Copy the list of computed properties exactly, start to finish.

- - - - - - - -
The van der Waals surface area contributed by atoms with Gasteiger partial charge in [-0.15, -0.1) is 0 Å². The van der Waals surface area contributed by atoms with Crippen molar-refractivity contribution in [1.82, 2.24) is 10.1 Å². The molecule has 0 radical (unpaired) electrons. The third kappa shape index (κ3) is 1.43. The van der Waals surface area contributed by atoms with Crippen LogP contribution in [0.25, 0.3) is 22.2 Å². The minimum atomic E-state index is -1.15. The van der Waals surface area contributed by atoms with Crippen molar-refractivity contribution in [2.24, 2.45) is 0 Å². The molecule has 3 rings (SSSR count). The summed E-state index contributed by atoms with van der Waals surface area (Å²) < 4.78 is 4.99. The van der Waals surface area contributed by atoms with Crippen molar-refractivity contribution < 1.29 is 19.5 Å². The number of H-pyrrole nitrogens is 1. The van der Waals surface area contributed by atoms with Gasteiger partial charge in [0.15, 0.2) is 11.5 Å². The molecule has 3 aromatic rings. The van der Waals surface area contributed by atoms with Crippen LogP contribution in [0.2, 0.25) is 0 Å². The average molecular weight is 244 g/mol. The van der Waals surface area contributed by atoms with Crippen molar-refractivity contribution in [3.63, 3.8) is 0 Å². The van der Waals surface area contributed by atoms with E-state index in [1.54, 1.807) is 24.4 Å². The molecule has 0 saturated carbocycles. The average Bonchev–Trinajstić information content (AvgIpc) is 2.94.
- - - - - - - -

The van der Waals surface area contributed by atoms with Gasteiger partial charge in [-0.15, -0.1) is 0 Å². The van der Waals surface area contributed by atoms with Crippen molar-refractivity contribution in [1.82, 2.24) is 10.1 Å². The molecule has 0 radical (unpaired) electrons. The third kappa shape index (κ3) is 1.43. The van der Waals surface area contributed by atoms with Crippen LogP contribution in [0.25, 0.3) is 22.2 Å². The minimum atomic E-state index is -1.15. The van der Waals surface area contributed by atoms with Crippen molar-refractivity contribution in [2.24, 2.45) is 0 Å². The molecule has 3 rings (SSSR count). The summed E-state index contributed by atoms with van der Waals surface area (Å²) < 4.78 is 4.99. The van der Waals surface area contributed by atoms with Crippen molar-refractivity contribution < 1.29 is 19.5 Å². The number of H-pyrrole nitrogens is 1. The van der Waals surface area contributed by atoms with Gasteiger partial charge in [0.15, 0.2) is 11.5 Å². The molecule has 3 aromatic rings. The van der Waals surface area contributed by atoms with Crippen LogP contribution in [0.2, 0.25) is 0 Å². The average molecular weight is 244 g/mol. The van der Waals surface area contributed by atoms with Crippen molar-refractivity contribution in [3.63, 3.8) is 0 Å². The van der Waals surface area contributed by atoms with E-state index in [1.54, 1.807) is 24.4 Å². The molecule has 0 saturated carbocycles. The average Bonchev–Trinajstić information content (AvgIpc) is 2.94.